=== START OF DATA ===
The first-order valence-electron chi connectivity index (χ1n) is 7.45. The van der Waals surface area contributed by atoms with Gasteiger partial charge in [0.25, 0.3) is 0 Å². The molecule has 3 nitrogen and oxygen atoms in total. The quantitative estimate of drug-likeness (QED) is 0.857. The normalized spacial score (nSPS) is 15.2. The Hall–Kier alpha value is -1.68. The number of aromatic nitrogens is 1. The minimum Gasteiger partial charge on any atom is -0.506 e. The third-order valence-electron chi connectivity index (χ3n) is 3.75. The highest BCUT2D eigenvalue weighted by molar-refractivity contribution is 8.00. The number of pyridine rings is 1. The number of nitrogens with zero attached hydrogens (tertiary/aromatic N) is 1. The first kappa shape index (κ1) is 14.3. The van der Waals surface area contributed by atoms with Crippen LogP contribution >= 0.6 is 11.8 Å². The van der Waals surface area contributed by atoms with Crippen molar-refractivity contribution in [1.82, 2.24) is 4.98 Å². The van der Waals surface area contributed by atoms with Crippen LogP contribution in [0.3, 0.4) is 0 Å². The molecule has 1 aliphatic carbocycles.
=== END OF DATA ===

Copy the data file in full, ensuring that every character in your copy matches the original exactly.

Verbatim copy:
The first-order valence-electron chi connectivity index (χ1n) is 7.45. The van der Waals surface area contributed by atoms with Gasteiger partial charge in [0.25, 0.3) is 0 Å². The molecule has 3 nitrogen and oxygen atoms in total. The quantitative estimate of drug-likeness (QED) is 0.857. The normalized spacial score (nSPS) is 15.2. The Hall–Kier alpha value is -1.68. The number of aromatic nitrogens is 1. The minimum Gasteiger partial charge on any atom is -0.506 e. The third-order valence-electron chi connectivity index (χ3n) is 3.75. The highest BCUT2D eigenvalue weighted by molar-refractivity contribution is 8.00. The number of pyridine rings is 1. The number of nitrogens with zero attached hydrogens (tertiary/aromatic N) is 1. The first kappa shape index (κ1) is 14.3. The van der Waals surface area contributed by atoms with Crippen LogP contribution >= 0.6 is 11.8 Å². The van der Waals surface area contributed by atoms with Crippen molar-refractivity contribution in [1.82, 2.24) is 4.98 Å². The van der Waals surface area contributed by atoms with Crippen LogP contribution in [0.3, 0.4) is 0 Å². The molecule has 1 aliphatic carbocycles.